Never a truer word. There are broadly acknowledged conventions like “reverse chronological order,” but there’s no One True Way to write a CV because ultimately you’re at the mercy of whoever is reading it and you don’t have a crystal ball. It might land on the desk of someone who bins it because they have a pathological hatred of Times New Roman.surferFree Member
Excellent post @slowboydickie agree with all that (as a hiring manager)
I’m really not interested in a ‘personal statement’
No one says ‘I’m basically in it for the money and intend to do as little as possible once I’ve settled in’.jonbaFree Member
When I was job hunting I had a long CV. I found it helpful. I would often tailor the one I sent to the job emphasising certain aspects I thought important.
Write it out in full and then cut it back as needed.
I removed a lot. No references, do people still do that? No address, just a phone and email. No personal bit at the top if there was a covering letter. Otherwise it was relevant – skills and what I wanted. Not a load of waffle about being a team player etc.
Thanks for the replies all, so I now need to get myself in the right place and put that imposter syndrome to one side while I rewrite the blooming thing.
No references, do people still do that?
I always had “references available on request.” But yeah, there’s little reason to specify that I don’t think. It’s probably a box-ticking exercise these days anyway, you could likely get away with writing an otherwise entirely fictional CV so long as your job title and employment dates for your most recent job were correct. I doubt anyone is going to be asking me for my GCSE certificates from 30 years ago.
I doubt anyone is going to be asking me for my GCSE certificates from 30 years ago.
Plus given they are all paper record based, long since shredded with all the mergers of exam boards, you could just create new certificates with 23 A stars if you wanted.
Most HR people probably wouldn’t even recognise the names of exam boards from the 70s/80s.
As for references most companies only allow staff to give factual references now which just say Person X was employed as Y from Date A to Date B.PhilbyFull Member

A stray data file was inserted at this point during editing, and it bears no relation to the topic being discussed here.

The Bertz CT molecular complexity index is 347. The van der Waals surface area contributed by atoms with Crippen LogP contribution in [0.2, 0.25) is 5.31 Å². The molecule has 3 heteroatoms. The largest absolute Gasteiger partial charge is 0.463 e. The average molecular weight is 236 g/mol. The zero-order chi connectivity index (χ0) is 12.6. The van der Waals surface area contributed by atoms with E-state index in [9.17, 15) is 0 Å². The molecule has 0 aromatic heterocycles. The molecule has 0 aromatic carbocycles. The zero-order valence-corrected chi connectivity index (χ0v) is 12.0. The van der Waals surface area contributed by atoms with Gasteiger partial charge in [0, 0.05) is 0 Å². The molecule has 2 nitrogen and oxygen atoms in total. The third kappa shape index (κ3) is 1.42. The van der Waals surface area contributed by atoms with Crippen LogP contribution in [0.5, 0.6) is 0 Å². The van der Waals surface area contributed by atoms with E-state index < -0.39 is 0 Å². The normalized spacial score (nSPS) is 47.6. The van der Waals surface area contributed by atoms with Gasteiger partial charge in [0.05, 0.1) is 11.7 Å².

Don’t forget to include any voluntary work you do, associations (especially professional ones) that you belong to, and relevant training courses.
If you’re struggling to edit it down to a sensible length I wouldn’t include any outside interests unless they were relevant to the job or showed some skills such as leadership (e.g. Scout leader or charity trustee).
I can’t see the point of including referees – in most instances referees are only relevant once a job offer is made – as they take up unnecessary space.
Also IME/IMO I would keep the format fairly simple and don’t use photos of yourself, other images (was once sent a CV with an image of an old sailing ship model that the applicant had apparently made), or fancy themes which Word seems to offer you when it looks like you are writing a CV.
Also agree with posts above about not including a personal statement which IME are fairly generic.
Focus on achievements and use adverbs where appropriate e.g. successfully launched… and quantify achievements where possible.
Remember the main objective of a CV is to get you to the interview stage.
All of that. ☝oceanskipperFull Member
Be careful what additional personal info you put on it and don’t put any more than absolutely necessary. Don’t put DOB and address for example, especially true if you are going to “advertise” yourself as looking for work. Just an email address and or contact phone number will do. No need for dates that you attended university etc either. A lot of organisations will anonymise a CV anyway.